Dorothy Parker (1893-1967), Alexander Woollcott ((1887-1943) and Robert Benchley (1889-1945) were contemporary, witty writers who wrote famously for the New Yorker, among other outlets, and were the prime knights of the Algonquin Round Table, where they drank (a lot), ate lunch and had great conversations. Add Robert E. Sherwood (1887-1943) to the founding trio. The New Yorker, BTW, first appeared on February 21, 1925, six years before my birth day.
I remember reading an early anecdote about the then struggling magazine: Harold Ross, the New Yorker editor, ran into Dorothy Parker, an early contributor (second issue) on the street and asked her to drop by and write something for the magazine. Parker replied, “I did, but someone was using the pencil.”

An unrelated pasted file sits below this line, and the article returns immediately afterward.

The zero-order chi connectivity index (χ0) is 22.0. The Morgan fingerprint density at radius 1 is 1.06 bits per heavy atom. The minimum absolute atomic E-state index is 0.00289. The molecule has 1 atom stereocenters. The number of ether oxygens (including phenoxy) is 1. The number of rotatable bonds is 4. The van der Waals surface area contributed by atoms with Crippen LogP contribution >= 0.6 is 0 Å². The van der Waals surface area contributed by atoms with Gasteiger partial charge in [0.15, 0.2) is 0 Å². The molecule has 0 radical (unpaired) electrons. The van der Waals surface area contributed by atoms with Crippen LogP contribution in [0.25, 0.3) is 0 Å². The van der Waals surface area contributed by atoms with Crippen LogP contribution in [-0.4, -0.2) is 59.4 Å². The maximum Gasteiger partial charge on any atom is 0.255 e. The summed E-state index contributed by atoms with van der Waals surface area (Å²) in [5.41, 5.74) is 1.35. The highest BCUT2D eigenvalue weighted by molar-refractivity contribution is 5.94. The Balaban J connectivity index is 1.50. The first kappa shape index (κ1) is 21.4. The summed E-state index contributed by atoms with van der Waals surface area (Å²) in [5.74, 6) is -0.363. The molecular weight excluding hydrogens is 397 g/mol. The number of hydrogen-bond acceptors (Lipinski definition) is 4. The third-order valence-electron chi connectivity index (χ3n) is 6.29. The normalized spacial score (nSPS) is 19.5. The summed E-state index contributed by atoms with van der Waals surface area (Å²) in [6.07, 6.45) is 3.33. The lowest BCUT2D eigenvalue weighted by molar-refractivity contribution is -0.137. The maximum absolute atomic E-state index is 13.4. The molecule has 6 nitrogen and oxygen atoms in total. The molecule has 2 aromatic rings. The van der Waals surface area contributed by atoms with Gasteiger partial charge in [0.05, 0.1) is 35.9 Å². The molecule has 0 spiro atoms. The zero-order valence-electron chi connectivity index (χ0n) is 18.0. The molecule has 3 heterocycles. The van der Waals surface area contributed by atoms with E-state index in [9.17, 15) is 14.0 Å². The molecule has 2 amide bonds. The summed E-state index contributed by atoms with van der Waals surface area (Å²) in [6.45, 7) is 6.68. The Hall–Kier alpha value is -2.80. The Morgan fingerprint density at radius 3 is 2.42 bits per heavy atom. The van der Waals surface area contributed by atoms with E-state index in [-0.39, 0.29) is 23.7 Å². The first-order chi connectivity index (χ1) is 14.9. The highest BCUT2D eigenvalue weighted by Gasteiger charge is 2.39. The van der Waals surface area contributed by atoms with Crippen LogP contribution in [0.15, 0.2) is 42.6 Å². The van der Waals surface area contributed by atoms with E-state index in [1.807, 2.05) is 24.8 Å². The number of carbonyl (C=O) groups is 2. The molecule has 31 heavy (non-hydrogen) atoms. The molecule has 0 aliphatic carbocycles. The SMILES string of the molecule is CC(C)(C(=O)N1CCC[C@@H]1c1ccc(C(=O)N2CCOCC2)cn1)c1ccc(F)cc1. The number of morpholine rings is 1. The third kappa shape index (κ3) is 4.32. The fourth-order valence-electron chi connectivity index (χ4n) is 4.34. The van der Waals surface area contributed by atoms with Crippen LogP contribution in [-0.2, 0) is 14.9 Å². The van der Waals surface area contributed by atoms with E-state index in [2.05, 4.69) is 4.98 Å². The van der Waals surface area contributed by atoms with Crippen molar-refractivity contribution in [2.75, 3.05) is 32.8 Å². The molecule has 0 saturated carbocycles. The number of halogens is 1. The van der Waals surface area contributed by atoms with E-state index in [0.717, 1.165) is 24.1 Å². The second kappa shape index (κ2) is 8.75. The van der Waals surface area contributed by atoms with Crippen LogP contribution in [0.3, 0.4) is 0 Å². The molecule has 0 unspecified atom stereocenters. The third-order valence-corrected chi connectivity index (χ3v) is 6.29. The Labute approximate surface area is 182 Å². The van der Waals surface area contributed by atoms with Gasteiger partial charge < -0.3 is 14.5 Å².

I woke up thinking of Robert Benchley, recalling that lovely line, “Get out of your wet coat and into a dry martini”.
Two more famous lines that have never left me are one each by the rest of the triumvirate:
Woollcott: “All the things I like to do are either illegal, immoral, or fattening.”
Parker (asked to use the word horticulture in a sentence): “You can lead a horticulture but you can’t make her think.”
Millennials don’t say things like that.
Obviously I am six decades out of sync.